In a thought-provoking article, Anthony F. Della Pelle considers the interesting question of whether the City of Los Angeles could simply take the LA Clippers via eminent domain. One might typically associate California’s Eminent Domain Law with the taking of land for public utility easements or mass transit projects. Della Pelle was inspired by an article by Harvey Wasserman, in which Wasserman proposed that the power of eminent domain should be used to take all sports franchises nationwide. Wasserman reasoned:
The Fifth Amendment says the public has the right to take property with just compensation. It’s called eminent domain. Let’s use it to condemn all [sports] franchises, buy out their owners and have the teams run by the cities, counties and/or states in which they reside, and to which they rightfully belong.
Della Pelle notes that the use of eminent domain to take a sports team would not be novel, particularly in California. When Al Davis sought to move the Oakland Raiders to Los Angeles in 1982, the city sought to use the power of eminent domain to take ownership of the franchise. The trial court granted the team’s motion for summary judgment, but in City of Oakland v. Oakland Raiders (1982) 32 Cal. 3d 60, the Supreme Court of California reversed the summary judgment, holding:
- That the taking of intangible property is authorized by state eminent domain law, particularly given that Code of Civil Procedure § 1235.170 defines property that may be taken by eminent domain as including real and personal property and any interest therein.
- That the acquisition and operation of a sports franchise may be an appropriate municipal function constituting a valid public use for the taking.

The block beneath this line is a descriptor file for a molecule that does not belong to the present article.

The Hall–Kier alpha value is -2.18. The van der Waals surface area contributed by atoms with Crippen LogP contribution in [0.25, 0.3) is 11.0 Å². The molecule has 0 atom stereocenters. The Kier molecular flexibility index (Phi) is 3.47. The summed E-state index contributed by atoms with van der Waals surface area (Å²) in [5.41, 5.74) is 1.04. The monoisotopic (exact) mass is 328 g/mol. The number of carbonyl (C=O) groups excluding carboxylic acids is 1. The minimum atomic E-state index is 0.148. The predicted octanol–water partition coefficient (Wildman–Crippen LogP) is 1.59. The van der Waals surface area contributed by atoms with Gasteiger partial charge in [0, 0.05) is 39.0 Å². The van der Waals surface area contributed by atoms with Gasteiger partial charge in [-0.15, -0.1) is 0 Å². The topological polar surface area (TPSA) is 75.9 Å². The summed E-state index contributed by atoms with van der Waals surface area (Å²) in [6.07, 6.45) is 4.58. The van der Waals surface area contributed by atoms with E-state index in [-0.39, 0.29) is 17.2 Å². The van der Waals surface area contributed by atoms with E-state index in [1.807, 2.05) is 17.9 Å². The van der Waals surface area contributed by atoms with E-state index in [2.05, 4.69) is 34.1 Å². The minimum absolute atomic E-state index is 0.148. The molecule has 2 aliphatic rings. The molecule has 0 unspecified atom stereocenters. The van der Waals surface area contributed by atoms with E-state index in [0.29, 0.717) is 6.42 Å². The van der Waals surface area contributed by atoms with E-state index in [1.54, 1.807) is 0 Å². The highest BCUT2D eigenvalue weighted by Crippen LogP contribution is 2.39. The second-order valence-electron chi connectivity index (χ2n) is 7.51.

Della Pelle analyzes important issues in considering the power of eminent domain to take a sports franchise for the public use, including:
- whether other legal obstacles, such as the Dormant Commerce Clause, prohibit the taking;
- the difficulty in valuing sports franchises to determine the just compensation to be paid to the owners for the taking; and
- policy considerations, such as whether in particular cases like those surrounding the Clippers and the Redskins, which were singled out in Wasserman’s article, the taking would violate the freedom of speech guaranteed by the First Amendment of the Constitution.
Though not directed to a topic that regularly confronts eminent domain proceedings, Della Pelle’s article is highly informative and thought provoking, as is Wasserman’s article. Both are recommended reading for anyone interested in eminent domain law.
California Eminent Domain Report is a one-stop resource for everything new and noteworthy in eminent domain in California. We cover all aspects of eminent domain in California, including condemnation, inverse condemnation and regulatory takings. We also keep track of current cases, project announcements, budget issues, legislative reform efforts and report on all major California eminent domain conferences and seminars.
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